Virtualization to fundamentally change telecom networks

Eve Griliches, IDC program director
06 Feb 2009

Service providers are dependent on the infrastructure they build to deliver profitable services, but they must also be nimble and flexible to scale these services. Investment protection and operational continuity are also critical components in purchasing infrastructure. Ideally, carrier revenue should be increasing while capital and operational expenditures are decreasing. Juniper Networks is helping provide this in two new ways.

First, Juniper is introducing the TX Matrix Plus switching fabric to interconnect up to 16 T-series core routers. With up to 1024 10G ports or 256 40G ports, carriers can build a 25 Tb routing platform in only 11 racks. All interfaces, software and high-availability features come standard on the platform, as does the JUNOS operating system.

Second, Juniper is introducing integrated optics (DWDM interfaces) supporting G.709 and GMPLS. Juniper has been criticized for not having this matrix available to date, but the real question is this: Is there really a need for a routing node of such high capacity‾ The answer is actually yes, but for different reasons than building just a single 25 Tbps node. Providers have built multiple IP overlay networks with little or no convergence of those networks. Each network that is built for a specific service is, in fact, a routing overlay.

This means providers that support multiple services for several product-marketing divisions must build multiple networks to support these services. And here lies the interesting change in infrastructure we are seeing: Service provider and carrier networks are beginning to look more and more like IT infrastructure.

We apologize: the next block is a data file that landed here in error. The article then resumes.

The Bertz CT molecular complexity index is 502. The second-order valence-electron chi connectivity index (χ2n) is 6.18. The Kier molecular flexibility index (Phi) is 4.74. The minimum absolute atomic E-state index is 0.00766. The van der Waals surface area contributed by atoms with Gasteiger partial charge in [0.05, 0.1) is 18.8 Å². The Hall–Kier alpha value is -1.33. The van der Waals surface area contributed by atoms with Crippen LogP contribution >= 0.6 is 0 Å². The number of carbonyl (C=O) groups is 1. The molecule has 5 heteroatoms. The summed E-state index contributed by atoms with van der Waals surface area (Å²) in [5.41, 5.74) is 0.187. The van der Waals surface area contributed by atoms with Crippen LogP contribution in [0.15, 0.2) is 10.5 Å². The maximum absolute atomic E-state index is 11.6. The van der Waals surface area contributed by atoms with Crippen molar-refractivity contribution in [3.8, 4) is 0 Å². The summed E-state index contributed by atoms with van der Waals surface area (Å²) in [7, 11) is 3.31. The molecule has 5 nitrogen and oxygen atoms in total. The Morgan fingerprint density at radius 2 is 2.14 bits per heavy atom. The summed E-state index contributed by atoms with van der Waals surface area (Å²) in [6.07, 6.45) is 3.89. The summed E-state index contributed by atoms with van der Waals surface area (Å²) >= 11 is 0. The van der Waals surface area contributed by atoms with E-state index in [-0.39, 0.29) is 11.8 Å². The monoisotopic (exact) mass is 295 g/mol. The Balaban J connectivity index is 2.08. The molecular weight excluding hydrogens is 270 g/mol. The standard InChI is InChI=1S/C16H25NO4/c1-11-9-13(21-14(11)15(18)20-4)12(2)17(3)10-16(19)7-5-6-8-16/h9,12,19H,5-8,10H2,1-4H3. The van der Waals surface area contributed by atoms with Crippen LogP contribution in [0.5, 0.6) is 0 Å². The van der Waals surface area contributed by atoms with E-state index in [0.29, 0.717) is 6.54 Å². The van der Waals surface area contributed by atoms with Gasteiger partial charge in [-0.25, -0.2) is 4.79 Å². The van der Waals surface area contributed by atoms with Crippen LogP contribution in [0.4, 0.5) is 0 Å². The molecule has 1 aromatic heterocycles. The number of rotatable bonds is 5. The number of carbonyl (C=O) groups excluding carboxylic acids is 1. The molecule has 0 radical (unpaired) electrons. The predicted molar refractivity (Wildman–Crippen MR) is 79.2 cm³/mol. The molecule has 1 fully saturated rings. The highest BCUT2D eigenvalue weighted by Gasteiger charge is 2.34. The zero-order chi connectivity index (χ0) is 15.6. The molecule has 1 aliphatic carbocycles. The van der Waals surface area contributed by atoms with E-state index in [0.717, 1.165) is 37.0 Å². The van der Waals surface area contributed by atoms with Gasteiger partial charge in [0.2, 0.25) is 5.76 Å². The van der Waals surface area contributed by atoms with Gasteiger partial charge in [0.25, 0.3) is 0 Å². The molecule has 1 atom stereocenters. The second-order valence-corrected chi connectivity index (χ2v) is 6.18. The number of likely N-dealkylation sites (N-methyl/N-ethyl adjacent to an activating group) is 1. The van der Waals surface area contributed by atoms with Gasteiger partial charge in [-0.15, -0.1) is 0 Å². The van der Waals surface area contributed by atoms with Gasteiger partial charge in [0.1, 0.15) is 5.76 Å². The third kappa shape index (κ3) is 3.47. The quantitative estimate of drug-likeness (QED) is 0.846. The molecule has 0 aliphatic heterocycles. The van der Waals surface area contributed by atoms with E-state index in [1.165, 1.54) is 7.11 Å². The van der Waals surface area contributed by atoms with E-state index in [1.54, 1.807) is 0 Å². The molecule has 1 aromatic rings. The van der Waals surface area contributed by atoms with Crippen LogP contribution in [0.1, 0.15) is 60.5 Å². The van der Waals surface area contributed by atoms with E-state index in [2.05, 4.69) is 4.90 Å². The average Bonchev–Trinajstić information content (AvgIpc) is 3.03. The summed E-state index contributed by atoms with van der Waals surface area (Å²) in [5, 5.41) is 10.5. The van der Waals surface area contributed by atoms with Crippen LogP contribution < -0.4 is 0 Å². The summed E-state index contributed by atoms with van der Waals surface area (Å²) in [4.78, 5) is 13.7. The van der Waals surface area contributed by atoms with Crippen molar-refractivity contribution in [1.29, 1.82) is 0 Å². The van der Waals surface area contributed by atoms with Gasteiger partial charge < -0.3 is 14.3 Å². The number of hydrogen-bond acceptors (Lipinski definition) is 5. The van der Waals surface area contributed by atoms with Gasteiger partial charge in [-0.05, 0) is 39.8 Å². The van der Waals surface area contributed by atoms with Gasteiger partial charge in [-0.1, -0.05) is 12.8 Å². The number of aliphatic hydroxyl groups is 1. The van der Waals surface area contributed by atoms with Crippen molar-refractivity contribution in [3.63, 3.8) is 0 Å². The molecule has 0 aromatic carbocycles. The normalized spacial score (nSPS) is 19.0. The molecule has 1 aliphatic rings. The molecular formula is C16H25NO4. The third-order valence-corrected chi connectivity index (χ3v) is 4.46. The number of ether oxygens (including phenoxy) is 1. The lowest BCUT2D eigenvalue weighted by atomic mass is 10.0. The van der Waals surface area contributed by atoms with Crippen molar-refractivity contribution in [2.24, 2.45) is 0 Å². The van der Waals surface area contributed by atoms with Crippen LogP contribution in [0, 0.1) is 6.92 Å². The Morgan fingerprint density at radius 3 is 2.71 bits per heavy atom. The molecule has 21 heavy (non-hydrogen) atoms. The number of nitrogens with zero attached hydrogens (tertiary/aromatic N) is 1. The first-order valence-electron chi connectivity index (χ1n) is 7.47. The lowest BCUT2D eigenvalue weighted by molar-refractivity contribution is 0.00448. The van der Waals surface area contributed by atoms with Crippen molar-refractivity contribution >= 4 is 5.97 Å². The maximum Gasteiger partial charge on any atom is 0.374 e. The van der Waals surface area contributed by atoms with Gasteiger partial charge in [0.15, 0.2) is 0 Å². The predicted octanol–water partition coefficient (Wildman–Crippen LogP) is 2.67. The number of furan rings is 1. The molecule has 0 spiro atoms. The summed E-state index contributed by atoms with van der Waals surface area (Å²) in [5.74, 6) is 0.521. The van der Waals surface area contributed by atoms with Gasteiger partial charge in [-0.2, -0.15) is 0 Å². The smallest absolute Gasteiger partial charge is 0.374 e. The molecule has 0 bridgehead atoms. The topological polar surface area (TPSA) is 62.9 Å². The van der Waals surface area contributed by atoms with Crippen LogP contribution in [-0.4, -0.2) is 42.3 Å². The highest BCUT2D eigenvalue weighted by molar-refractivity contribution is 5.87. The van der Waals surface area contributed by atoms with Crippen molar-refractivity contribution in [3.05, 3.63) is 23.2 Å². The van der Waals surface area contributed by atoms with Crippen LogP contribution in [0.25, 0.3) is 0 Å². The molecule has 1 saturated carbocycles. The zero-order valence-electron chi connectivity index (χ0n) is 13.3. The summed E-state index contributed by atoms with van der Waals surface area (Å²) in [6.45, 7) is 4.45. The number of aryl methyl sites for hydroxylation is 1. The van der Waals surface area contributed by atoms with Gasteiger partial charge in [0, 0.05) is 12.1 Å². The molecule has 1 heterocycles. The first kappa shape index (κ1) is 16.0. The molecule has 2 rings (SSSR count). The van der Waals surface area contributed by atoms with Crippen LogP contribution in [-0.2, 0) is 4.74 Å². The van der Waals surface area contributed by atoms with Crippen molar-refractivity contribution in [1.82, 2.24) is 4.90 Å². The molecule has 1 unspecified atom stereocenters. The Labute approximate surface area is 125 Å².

Virtualization to fundamentally change network infrastructure

The data center today adopts virtualization as the de facto operating model, and although it may take a while to adopt this model in service provider networks, it is a paradigm shift that is indeed happening. Virtualization can and will fundamentally change infrastructure networks in the same way it changed data centers. Providers know they need to converge their networks, but embedded in their organizations are standard ways of operating that may take longer to change.

Juniper is introducing network virtualization so providers can enable virtualization in their core without changing their operating environment. The hardware combination of the TX Matrix Plus with the JCS 1200 enables secure virtualization and brings all the 'separate' routers onto one common infrastructure without changing the organizational structure of the provider, the business model or the network. It decouples the infrastructure and services into secure and isolated networks on individual hardware, where accounting, billing and services for the wireline, wireless and wholesale divisions within the provider operate on the same equipment.

Juniper's core network virtualization: How it works

How does it work‾ Juniper's JCS 1200 creates protected system domains -- essentially hardware logical routers using one or more slots on a physical router. Each protected system domain may perform network functions, such as core or aggregation, and/or service functions like VPN or peering. In essence, each division and/or service is isolated and secured within a hardware logical router. With this key feature, providers can optimize their network and support new business models on shared but secure infrastructure.

The benefits are clear: Services are decoupled from the infrastructure, the organizational model within the provider need not change, each network is still operated individually by its organization, and expansion can take place with little risk to the existing network.

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